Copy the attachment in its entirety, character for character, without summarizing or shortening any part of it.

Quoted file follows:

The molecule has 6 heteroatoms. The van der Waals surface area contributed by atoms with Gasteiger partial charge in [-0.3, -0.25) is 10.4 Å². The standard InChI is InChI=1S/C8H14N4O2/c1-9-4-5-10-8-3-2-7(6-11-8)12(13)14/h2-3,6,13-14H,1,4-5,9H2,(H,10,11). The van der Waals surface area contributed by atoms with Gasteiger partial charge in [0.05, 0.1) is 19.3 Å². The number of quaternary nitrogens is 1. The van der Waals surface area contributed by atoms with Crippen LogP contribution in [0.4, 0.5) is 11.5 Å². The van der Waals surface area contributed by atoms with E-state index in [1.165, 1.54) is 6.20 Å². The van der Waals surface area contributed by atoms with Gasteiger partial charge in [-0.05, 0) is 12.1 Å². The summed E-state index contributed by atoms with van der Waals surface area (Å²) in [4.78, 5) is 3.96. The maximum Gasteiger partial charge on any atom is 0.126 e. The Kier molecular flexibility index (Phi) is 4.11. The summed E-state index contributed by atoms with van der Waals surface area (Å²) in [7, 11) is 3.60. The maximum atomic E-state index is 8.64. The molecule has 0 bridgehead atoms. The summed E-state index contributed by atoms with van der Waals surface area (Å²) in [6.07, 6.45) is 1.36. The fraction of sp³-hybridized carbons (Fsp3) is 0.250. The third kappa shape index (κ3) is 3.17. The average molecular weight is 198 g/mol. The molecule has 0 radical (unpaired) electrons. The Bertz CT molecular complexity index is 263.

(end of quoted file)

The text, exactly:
The molecule has 6 heteroatoms. The van der Waals surface area contributed by atoms with Gasteiger partial charge in [-0.3, -0.25) is 10.4 Å². The standard InChI is InChI=1S/C8H14N4O2/c1-9-4-5-10-8-3-2-7(6-11-8)12(13)14/h2-3,6,13-14H,1,4-5,9H2,(H,10,11). The van der Waals surface area contributed by atoms with Gasteiger partial charge in [0.05, 0.1) is 19.3 Å². The number of quaternary nitrogens is 1. The van der Waals surface area contributed by atoms with Crippen LogP contribution in [0.4, 0.5) is 11.5 Å². The van der Waals surface area contributed by atoms with E-state index in [1.165, 1.54) is 6.20 Å². The van der Waals surface area contributed by atoms with Gasteiger partial charge in [-0.05, 0) is 12.1 Å². The summed E-state index contributed by atoms with van der Waals surface area (Å²) in [4.78, 5) is 3.96. The maximum Gasteiger partial charge on any atom is 0.126 e. The Kier molecular flexibility index (Phi) is 4.11. The summed E-state index contributed by atoms with van der Waals surface area (Å²) in [7, 11) is 3.60. The maximum atomic E-state index is 8.64. The molecule has 0 bridgehead atoms. The summed E-state index contributed by atoms with van der Waals surface area (Å²) in [6.07, 6.45) is 1.36. The fraction of sp³-hybridized carbons (Fsp3) is 0.250. The third kappa shape index (κ3) is 3.17. The average molecular weight is 198 g/mol. The molecule has 0 radical (unpaired) electrons. The Bertz CT molecular complexity index is 263.